From tossing a ball around to riding a tricycle: physical activity for children can take countless different forms. Young children are naturally inclined to be active and, when left to their own devices, will generally find new and creative ways to unleash their energy.
While physical activities may not always resemble one another when compared, there is something that they all share in common: they play an incredibly important role in supporting not only your child’s health, but also their physical and mental development.
Benefits of physical activity for children
The benefits of physical activity for children are extremely diverse and can impact almost every aspect of their wellbeing.
In fact, physical activity forms a core component of the ideal early childhood learning environment. Numerous studies indicate that childhood exercise can contribute to lasting physical changes that boost one’s overall cognitive abilities, from memory retention to problem solving.
Other benefits of physical activity for children include:
- Cardiorespiratory fitness
- Strengthened muscles and bones
- Improved gross and fine motor skills such as balance, coordination and flexibility
- Reduced symptoms of anxiety and depression and improved mental health
- Improved sleeping schedule
- Reduced risk of injuries
- Increased opportunities to socialise and make friends
Prioritising physical activity in childhood also sets the foundation for a lifelong appreciation of the importance of exercise.
How much physical activity do children need?
The amount of physical activity that each child requires will depend on numerous factors, most notably their age and stage of development.
Babies (Birth to 1 year)
Babies should not be kept inactive or restrained for more than one hour while awake. Physical activity for babies and young infants include tummy time and supervised floor play within a safe, clean and controlled environment. Babies should also be encouraged to reach, roll, sit up, crawl, pull and – when the time comes – walk within both indoor and outdoor spaces.
Toddlers (2 to 3 years)
Toddlers should be active for at least 3 hours (or 180 minutes) per day, but preferably longer. This time can include light physical activity such as playing, moving around, rolling or more intense physical activity including skipping, running and jumping.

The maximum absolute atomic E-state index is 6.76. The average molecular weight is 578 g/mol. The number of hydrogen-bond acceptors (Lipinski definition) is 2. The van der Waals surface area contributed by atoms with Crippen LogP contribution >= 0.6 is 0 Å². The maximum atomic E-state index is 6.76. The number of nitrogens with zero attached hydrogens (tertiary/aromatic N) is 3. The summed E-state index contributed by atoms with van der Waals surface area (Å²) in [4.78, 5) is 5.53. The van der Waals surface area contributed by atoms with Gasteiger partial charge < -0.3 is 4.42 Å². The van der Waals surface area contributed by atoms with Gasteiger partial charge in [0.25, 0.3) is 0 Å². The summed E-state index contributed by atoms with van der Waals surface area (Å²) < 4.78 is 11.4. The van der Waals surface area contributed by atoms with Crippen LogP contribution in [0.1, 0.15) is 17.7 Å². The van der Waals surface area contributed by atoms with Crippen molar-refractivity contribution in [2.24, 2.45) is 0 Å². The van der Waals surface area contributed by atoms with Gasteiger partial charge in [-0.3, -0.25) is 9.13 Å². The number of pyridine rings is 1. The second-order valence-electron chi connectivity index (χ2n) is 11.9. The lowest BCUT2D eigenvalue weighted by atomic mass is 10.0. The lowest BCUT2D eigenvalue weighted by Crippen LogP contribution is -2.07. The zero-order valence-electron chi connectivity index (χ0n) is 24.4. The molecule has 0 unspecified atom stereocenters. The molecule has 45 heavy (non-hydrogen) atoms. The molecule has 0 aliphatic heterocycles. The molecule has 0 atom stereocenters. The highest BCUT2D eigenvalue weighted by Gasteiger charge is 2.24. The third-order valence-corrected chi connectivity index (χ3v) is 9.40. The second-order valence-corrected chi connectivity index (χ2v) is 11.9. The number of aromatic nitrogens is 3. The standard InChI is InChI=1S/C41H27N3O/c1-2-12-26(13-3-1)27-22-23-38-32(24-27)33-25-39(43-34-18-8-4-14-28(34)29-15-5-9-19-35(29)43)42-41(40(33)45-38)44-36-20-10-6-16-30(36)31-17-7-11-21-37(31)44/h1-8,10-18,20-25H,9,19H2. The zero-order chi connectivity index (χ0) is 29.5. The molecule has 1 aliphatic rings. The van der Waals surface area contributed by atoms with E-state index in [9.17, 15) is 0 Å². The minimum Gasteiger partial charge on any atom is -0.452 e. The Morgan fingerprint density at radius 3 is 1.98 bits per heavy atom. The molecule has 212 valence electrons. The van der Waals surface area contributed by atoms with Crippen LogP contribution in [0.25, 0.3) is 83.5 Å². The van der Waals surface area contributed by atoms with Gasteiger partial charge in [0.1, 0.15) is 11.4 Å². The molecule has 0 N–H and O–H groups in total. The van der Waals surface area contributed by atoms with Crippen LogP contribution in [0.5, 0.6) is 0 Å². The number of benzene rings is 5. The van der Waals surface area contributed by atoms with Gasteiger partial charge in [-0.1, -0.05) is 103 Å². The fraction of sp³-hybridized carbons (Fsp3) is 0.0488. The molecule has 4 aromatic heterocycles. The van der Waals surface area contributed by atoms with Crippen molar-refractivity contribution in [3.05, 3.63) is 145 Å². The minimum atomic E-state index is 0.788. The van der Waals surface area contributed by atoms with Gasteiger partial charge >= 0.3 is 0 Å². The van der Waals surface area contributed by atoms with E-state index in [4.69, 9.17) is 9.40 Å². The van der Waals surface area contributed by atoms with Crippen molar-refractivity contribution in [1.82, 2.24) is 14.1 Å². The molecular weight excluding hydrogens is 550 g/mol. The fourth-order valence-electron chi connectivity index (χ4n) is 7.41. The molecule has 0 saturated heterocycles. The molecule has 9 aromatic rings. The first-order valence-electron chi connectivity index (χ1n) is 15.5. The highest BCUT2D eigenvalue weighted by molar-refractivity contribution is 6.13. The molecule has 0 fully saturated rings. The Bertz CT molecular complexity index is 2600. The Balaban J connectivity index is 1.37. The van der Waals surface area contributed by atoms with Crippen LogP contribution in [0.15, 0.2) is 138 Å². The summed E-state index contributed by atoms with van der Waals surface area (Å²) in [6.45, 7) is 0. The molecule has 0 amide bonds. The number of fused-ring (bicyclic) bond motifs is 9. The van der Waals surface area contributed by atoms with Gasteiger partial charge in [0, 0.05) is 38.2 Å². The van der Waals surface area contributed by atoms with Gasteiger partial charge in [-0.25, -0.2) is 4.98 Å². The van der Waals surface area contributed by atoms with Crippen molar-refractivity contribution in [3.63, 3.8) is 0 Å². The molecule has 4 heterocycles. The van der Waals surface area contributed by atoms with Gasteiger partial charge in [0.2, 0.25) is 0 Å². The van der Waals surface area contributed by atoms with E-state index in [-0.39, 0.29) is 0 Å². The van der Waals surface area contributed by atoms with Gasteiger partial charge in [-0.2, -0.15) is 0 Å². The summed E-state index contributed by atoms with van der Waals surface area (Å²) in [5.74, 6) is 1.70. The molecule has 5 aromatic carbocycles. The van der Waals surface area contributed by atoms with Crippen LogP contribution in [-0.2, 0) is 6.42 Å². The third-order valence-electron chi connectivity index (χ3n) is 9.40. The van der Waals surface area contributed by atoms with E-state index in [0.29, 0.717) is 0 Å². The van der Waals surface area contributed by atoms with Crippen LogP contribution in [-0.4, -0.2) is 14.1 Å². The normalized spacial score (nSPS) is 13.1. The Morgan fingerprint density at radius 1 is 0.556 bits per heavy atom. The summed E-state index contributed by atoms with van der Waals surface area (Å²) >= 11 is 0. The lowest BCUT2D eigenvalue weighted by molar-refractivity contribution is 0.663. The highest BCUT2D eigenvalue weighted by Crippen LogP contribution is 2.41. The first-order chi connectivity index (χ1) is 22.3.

Preschoolers (4 to 5 years)
Similarly to toddlers, preschool aged children should also be active for the bare minimum of 3 hours a day. Ideally, preschoolers should not be kept inactive for longer than one hour unless sleeping.
From ages 5 and up, children should aim to do at least 60 minutes of moderate to vigorous exercise each day.
Is competitive physical activity and sport good for children?
Children’s competitive physical activity and sports offer an immense range of health and social benefits.
While organised sports/ activities can begin at any age, it’s best for children to wait until they are 6 or 7 until they sign up for competitive sports.
Benefits of competitive physical activity and organised sport for children
Competitive physical activity and organised sport both teach children valuable life lessons including teamwork, cooperation skills, the importance of taking turns, fair play and sportsmanship.
Organised sports also provide an excellent opportunity to socialise with similarly aged children and build up their confidence.
When should I sign my child up for organised sport?
Children’s gyms or local swimming pools often run tailored programs for toddlers aged between 2 or 3 and upwards. These programs provide a valuable space for children to develop their cognitive and physical skills in a safe, structured and fun environment with purpose-built activities designed for their age.
Meanwhile, competitive sports can begin as young as 6 or 7, but it’s more common for local sporting organisations to start offering competitions for kids between the ages of 8 to 10. Depending on the amount of interest that your child shows towards a particular sport, you could sign them up for competitive sports from any time past the age of 6.